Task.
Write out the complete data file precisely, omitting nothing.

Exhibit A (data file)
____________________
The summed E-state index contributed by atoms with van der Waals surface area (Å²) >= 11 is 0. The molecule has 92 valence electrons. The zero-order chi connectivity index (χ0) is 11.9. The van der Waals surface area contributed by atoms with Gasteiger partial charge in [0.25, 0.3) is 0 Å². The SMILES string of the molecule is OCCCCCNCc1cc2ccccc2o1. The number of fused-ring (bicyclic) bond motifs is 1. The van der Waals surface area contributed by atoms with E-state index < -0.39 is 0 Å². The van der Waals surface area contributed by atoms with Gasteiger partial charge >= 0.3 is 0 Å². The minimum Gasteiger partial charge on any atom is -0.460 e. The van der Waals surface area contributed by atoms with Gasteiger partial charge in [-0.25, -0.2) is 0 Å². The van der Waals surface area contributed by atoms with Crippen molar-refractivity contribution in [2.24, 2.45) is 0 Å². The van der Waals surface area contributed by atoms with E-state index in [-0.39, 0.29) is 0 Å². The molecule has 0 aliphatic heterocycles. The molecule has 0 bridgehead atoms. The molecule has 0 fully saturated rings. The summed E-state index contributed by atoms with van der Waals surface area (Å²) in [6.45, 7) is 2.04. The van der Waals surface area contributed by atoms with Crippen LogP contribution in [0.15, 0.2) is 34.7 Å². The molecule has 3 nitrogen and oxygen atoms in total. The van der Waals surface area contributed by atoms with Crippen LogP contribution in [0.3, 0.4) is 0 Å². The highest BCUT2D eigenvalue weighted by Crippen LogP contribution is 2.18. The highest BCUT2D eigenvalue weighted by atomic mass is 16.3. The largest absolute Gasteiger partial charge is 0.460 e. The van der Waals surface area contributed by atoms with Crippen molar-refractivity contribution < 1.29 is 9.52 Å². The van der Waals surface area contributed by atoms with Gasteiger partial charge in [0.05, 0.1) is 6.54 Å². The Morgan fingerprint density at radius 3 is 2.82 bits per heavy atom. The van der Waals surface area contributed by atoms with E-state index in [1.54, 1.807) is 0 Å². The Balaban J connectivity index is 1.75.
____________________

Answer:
The summed E-state index contributed by atoms with van der Waals surface area (Å²) >= 11 is 0. The molecule has 92 valence electrons. The zero-order chi connectivity index (χ0) is 11.9. The van der Waals surface area contributed by atoms with Gasteiger partial charge in [0.25, 0.3) is 0 Å². The SMILES string of the molecule is OCCCCCNCc1cc2ccccc2o1. The number of fused-ring (bicyclic) bond motifs is 1. The van der Waals surface area contributed by atoms with E-state index < -0.39 is 0 Å². The van der Waals surface area contributed by atoms with Gasteiger partial charge >= 0.3 is 0 Å². The minimum Gasteiger partial charge on any atom is -0.460 e. The van der Waals surface area contributed by atoms with Gasteiger partial charge in [-0.25, -0.2) is 0 Å². The van der Waals surface area contributed by atoms with Crippen molar-refractivity contribution in [2.24, 2.45) is 0 Å². The van der Waals surface area contributed by atoms with E-state index in [-0.39, 0.29) is 0 Å². The molecule has 0 aliphatic heterocycles. The molecule has 0 bridgehead atoms. The molecule has 0 fully saturated rings. The summed E-state index contributed by atoms with van der Waals surface area (Å²) in [6.45, 7) is 2.04. The van der Waals surface area contributed by atoms with Crippen LogP contribution in [0.15, 0.2) is 34.7 Å². The molecule has 3 nitrogen and oxygen atoms in total. The van der Waals surface area contributed by atoms with Crippen LogP contribution in [0.3, 0.4) is 0 Å². The highest BCUT2D eigenvalue weighted by Crippen LogP contribution is 2.18. The highest BCUT2D eigenvalue weighted by atomic mass is 16.3. The largest absolute Gasteiger partial charge is 0.460 e. The van der Waals surface area contributed by atoms with Crippen molar-refractivity contribution < 1.29 is 9.52 Å². The van der Waals surface area contributed by atoms with Gasteiger partial charge in [0.05, 0.1) is 6.54 Å². The Morgan fingerprint density at radius 3 is 2.82 bits per heavy atom. The van der Waals surface area contributed by atoms with E-state index in [1.54, 1.807) is 0 Å². The Balaban J connectivity index is 1.75.